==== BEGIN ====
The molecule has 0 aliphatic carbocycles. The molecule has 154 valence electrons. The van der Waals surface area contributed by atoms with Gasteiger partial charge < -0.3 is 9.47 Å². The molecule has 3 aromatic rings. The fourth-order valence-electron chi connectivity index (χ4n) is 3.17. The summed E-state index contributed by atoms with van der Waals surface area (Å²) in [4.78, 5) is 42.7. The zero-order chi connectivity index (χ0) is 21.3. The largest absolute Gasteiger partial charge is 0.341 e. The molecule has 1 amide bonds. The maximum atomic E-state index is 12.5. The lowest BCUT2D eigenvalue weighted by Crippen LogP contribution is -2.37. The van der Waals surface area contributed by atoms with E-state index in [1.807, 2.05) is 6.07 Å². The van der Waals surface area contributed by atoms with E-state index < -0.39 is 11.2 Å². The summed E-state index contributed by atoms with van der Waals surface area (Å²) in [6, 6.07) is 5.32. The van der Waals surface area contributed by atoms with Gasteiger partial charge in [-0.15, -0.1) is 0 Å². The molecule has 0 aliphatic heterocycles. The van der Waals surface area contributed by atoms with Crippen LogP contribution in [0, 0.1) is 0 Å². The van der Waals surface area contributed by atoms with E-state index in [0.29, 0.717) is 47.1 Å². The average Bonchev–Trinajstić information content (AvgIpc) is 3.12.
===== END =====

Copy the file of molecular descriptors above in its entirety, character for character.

The molecule has 0 aliphatic carbocycles. The molecule has 154 valence electrons. The van der Waals surface area contributed by atoms with Gasteiger partial charge < -0.3 is 9.47 Å². The molecule has 3 aromatic rings. The fourth-order valence-electron chi connectivity index (χ4n) is 3.17. The summed E-state index contributed by atoms with van der Waals surface area (Å²) in [4.78, 5) is 42.7. The zero-order chi connectivity index (χ0) is 21.3. The largest absolute Gasteiger partial charge is 0.341 e. The molecule has 1 amide bonds. The maximum atomic E-state index is 12.5. The lowest BCUT2D eigenvalue weighted by Crippen LogP contribution is -2.37. The van der Waals surface area contributed by atoms with E-state index in [1.807, 2.05) is 6.07 Å². The van der Waals surface area contributed by atoms with E-state index < -0.39 is 11.2 Å². The summed E-state index contributed by atoms with van der Waals surface area (Å²) in [6, 6.07) is 5.32. The van der Waals surface area contributed by atoms with Gasteiger partial charge in [-0.15, -0.1) is 0 Å². The molecule has 0 aliphatic heterocycles. The van der Waals surface area contributed by atoms with Crippen LogP contribution in [0, 0.1) is 0 Å². The van der Waals surface area contributed by atoms with E-state index in [0.29, 0.717) is 47.1 Å². The average Bonchev–Trinajstić information content (AvgIpc) is 3.12.